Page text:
Papers in the Biological Sciences


Date of this Version



Published in ANIMALS: The International Wildlife Magazine 15:12 (December 1973), pp. 532–539. Copyright © 1973 Nigel Sitwell Ltd.


Every year thousands of lesser sandhills congregate along the Platte River in Nebraska on their spring migration northwards. Mainly because of local damage caused by the birds during their fall migration, they have been legally hunted since 1961. Can the population survive such persistent destruction?

One may ask the question “How many cranes are enough?” This is perhaps analogous to the rhetorical question as to how many redwood trees are needed to make a viable forest; for a remnant crane population is not only unimpressive but also seemingly does not survive or reproduce well, judging from population trends in the three other sandhill crane subspecies, which are all rare or endangered.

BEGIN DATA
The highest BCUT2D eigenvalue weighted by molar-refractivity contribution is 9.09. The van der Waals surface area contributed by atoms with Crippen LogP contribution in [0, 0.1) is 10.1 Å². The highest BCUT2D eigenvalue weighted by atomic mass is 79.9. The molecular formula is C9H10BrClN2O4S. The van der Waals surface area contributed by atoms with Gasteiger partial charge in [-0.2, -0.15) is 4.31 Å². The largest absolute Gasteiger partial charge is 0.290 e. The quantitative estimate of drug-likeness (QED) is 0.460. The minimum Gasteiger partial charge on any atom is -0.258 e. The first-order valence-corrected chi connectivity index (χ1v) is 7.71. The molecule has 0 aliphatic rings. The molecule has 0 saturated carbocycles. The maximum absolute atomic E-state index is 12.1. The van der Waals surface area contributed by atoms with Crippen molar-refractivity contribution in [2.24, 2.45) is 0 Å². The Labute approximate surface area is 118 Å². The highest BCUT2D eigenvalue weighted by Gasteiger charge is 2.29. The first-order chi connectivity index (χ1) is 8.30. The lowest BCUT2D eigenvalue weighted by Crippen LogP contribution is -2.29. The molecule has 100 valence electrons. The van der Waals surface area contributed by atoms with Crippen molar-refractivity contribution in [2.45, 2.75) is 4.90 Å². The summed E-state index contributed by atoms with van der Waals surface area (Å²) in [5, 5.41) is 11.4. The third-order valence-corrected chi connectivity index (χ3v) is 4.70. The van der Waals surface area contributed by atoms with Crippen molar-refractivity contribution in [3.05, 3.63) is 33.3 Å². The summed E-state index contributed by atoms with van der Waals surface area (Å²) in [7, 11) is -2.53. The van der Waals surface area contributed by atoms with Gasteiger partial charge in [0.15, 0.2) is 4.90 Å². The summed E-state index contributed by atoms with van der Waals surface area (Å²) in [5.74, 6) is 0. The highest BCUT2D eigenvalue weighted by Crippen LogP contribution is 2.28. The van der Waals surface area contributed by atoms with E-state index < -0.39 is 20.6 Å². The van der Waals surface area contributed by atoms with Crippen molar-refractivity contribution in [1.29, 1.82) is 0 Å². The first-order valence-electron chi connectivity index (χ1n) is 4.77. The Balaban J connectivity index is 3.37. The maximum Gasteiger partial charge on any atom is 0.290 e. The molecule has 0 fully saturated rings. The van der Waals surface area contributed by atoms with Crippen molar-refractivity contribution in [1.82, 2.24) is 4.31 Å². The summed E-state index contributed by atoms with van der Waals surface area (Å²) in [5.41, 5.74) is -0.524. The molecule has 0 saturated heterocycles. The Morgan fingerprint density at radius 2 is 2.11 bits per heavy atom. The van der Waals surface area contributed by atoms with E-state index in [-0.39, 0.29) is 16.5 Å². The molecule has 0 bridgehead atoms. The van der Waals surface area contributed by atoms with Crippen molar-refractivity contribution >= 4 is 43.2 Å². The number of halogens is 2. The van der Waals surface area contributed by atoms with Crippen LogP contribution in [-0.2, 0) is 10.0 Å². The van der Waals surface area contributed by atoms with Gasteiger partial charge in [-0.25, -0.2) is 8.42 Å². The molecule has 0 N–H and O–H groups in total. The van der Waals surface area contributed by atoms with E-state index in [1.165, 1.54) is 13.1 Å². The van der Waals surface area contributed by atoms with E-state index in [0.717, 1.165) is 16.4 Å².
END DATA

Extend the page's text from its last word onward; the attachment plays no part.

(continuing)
Unless one has witnessed the incredibly large flocks on their wintering grounds or one of the major staging areas, it is impossible to comprehend the excitement and beauty conveyed by a group of several thousand cranes in the air or on a field. Most of the 200,000 or so cranes that use the Platte Valley each spring are found in the vicinity of 11 major roosting sites. These are generally stretches of the Platte or North Platte rivers that are relatively isolated from roads or bridges, and which have an abundance of shallow sandy bars or low islands to which the birds return each evening. Some of these roosts may support nearly 30,000 birds each night, and the dusk and dawn flights to and from the roosts provide one of the most impressive wildlife spectacles in all of North America.

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